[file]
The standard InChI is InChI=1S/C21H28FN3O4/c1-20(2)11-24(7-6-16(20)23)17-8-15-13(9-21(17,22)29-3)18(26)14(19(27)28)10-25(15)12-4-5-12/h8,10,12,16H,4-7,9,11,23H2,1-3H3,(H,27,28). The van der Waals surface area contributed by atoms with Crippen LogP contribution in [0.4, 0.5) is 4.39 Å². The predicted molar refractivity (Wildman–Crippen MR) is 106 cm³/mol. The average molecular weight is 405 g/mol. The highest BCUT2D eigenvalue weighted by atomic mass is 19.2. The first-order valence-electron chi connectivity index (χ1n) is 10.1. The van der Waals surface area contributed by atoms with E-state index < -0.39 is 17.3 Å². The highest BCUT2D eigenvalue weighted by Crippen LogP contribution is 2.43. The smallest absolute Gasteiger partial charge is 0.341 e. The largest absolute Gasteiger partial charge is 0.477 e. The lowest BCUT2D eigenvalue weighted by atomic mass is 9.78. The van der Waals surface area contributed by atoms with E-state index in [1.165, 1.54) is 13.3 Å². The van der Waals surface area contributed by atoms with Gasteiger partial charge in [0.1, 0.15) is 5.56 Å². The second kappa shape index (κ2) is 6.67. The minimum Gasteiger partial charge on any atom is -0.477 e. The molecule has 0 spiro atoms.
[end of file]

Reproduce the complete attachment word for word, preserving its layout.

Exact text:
The standard InChI is InChI=1S/C21H28FN3O4/c1-20(2)11-24(7-6-16(20)23)17-8-15-13(9-21(17,22)29-3)18(26)14(19(27)28)10-25(15)12-4-5-12/h8,10,12,16H,4-7,9,11,23H2,1-3H3,(H,27,28). The van der Waals surface area contributed by atoms with Crippen LogP contribution in [0.4, 0.5) is 4.39 Å². The predicted molar refractivity (Wildman–Crippen MR) is 106 cm³/mol. The average molecular weight is 405 g/mol. The highest BCUT2D eigenvalue weighted by atomic mass is 19.2. The first-order valence-electron chi connectivity index (χ1n) is 10.1. The van der Waals surface area contributed by atoms with E-state index < -0.39 is 17.3 Å². The highest BCUT2D eigenvalue weighted by Crippen LogP contribution is 2.43. The smallest absolute Gasteiger partial charge is 0.341 e. The largest absolute Gasteiger partial charge is 0.477 e. The lowest BCUT2D eigenvalue weighted by atomic mass is 9.78. The van der Waals surface area contributed by atoms with E-state index in [1.165, 1.54) is 13.3 Å². The van der Waals surface area contributed by atoms with Gasteiger partial charge in [0.1, 0.15) is 5.56 Å². The second kappa shape index (κ2) is 6.67. The minimum Gasteiger partial charge on any atom is -0.477 e. The molecule has 0 spiro atoms.